Do we think so little of our democracy and central role that fair and broadly engaging elections play in that system of government to blithely let Horgan break his word and the spirit of the law?
Probably, I’m sad to say. As such, the risk of any material blowback on the NDP for calling an early and unwanted election is likely overrated.
But here’s the thing: perhaps Horgan has no real intention of inviting that risk by turning the mostly adoring mainstream media and so many of his new admirers against him and his party.
Perhaps he is just toying with us all and has every intention of serving out his full term, as even his most ardent political enemies are now pleading with him to do.
Perhaps he is just using this election speculation to further boost his own currency and his party’s fortunes a year from now.
He knows that there are many storm clouds on the horizon, from Site C and ICBC, to a rapidly deteriorating fiscal situation, to a resurgence of COVID-19 that stands to dwarf the human and economic impacts we’ve suffered to date.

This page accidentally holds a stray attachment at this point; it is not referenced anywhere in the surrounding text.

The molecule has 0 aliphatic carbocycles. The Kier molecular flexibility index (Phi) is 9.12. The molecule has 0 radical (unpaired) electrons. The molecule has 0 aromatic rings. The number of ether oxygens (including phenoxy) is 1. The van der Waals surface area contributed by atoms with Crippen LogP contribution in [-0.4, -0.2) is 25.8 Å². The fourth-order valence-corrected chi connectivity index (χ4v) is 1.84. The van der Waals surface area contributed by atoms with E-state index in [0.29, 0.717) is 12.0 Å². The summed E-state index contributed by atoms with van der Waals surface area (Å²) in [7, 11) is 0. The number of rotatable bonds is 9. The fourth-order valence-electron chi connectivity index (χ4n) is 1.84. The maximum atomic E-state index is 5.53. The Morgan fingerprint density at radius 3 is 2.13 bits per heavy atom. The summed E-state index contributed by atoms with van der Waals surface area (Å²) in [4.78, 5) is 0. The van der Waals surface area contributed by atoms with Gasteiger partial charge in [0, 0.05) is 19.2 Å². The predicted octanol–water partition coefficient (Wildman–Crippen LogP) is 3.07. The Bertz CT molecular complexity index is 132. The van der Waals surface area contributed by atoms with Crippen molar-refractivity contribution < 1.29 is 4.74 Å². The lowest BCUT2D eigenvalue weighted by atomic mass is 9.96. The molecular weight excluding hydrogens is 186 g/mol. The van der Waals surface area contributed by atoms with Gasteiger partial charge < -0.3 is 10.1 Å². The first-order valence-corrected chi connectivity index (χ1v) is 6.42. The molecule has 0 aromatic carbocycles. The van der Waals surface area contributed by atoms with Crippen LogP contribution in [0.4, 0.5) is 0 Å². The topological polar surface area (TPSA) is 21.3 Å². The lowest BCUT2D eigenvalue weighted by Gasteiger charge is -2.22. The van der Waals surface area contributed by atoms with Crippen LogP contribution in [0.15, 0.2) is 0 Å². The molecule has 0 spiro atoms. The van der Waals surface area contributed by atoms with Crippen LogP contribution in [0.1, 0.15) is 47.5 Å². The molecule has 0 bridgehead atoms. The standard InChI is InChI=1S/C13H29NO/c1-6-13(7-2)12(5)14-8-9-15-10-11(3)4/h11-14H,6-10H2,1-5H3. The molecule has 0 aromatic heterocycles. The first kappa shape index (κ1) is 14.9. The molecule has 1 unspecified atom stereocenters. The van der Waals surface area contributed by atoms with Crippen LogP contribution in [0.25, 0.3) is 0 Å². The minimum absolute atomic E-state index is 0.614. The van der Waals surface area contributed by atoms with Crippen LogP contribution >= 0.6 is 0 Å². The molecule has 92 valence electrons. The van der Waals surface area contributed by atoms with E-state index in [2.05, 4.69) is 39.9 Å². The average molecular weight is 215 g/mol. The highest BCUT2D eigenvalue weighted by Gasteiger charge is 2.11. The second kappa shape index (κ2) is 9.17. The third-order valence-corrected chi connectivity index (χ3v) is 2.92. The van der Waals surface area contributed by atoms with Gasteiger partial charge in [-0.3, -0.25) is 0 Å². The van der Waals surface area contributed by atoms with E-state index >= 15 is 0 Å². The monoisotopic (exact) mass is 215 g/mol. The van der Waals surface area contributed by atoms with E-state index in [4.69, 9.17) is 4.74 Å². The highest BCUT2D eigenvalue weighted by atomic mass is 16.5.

He knows that the risk of a major COVID outbreak is growing more likely by the day and that many teachers and parents are already hopping mad at the government’s inadequate measures to keep students, educators and support staff safe as can be in our schools.
By playing up the possibility of going early to the polls while he and his party are so popular—and then deciding to do the right thing in the public interest – Horgan will be even more respected.
Could this be the method in his madness? Let the speculation increase and then stamp it out to his own greater advantage?
His popularity will continue to rise, at least in the short term, for not breaking his CASA commitment, for not disregarding his own set election date law, for not foisting an election in the midst of a pandemic, for not undermining democracy, or willfully redefining himself as the opposite of his current reputation.
In the end, I’m guessing that’s his real strategy—a smart one at that.
And with his refreshed cabinet, it will pay huge political dividends when he and his government are returned to office with a sweeping majority in October 2021.